Patients will benefit from a quicker and more detailed scanner that is set to be installed at Wrexham Maelor Hospital later this year.
The gamma camera is an imaging device which scans parts of the body, including most major organs such as the brain, lungs and bones. The new state-of-the-art camera, which is replacing an old imaging device, has faster scan times, clearer images, and a lower radiation dose, which will overall help speed-up patient diagnosis
The gamma camera is typically used to help radiographers investigate and monitor after treatment, a range of diseases, including such conditions as cancer, arthritis, lung clots and kidney function, and is an incredibly sensitive method of diagnostic imaging.
Prior to being scanned, patients are injected with a radioactive isotope, which is left to travel through the body, then reaching the area of investigation to be highlighted by the scanner.
David Jones, Principal Radiographer, for Nuclear Medicine and PET-CT, said: “We have three Nuclear Medicine departments within the Health Board one at each general hospital, and currently the radiology department at Wrexham Maelor Hospital, is having a major upgrade.
“Nuclear Medicine is a particular type of medical imaging, where radioactive injections are followed to specific organs within the body, using a special scanner called a SPECT-CT (gamma camera). Although our previous scanner served us well for many years, we have been fortunate to secure funding for a modern replacement, including an update of the current suite.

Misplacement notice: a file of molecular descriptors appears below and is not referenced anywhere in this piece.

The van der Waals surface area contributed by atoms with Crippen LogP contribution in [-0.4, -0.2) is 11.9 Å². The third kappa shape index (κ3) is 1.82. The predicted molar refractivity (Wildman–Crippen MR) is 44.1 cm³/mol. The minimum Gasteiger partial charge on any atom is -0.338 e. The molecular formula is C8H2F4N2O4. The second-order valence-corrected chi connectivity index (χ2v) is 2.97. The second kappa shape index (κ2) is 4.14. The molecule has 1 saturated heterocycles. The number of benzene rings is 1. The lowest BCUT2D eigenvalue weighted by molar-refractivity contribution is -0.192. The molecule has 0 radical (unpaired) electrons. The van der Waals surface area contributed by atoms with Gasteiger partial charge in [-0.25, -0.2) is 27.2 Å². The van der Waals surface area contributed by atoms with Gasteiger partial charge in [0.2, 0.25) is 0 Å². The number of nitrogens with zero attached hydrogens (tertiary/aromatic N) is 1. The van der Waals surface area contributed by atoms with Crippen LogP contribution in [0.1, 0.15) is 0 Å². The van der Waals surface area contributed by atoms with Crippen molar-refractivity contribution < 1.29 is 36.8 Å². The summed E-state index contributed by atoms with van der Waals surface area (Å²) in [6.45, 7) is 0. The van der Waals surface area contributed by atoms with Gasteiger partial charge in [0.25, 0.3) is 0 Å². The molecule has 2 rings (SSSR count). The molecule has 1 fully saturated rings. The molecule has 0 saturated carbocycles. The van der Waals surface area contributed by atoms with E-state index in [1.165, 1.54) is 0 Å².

“When the new scanner is up and running at Wrexham Maelor Hospital, patients will benefit from faster scan times, sharper images, lowered radiation dose, greater reliability and a more pleasant environment.
“Due to unforeseen circumstances there has been a delay in installing the new gamma camera, but our remaining scanners at Ysbyty Glan Clwyd and Ysbyty Gwynedd have been able to continue serving patients from the Wrexham area, with staff from Wrexham supporting the other departments. Therefore, we urge anyone invited to have a scan at one of these hospitals to please attend so we can keep the waiting list as low as possible, and move forward with care and treatment.”
The new scanner is part of a multi-million-pound equipment replacement programme that Betsi Cadwaladr University Health Board is carrying out within the Radiology service across North Wales, which includes X-ray rooms, scanners and ultrasound machines.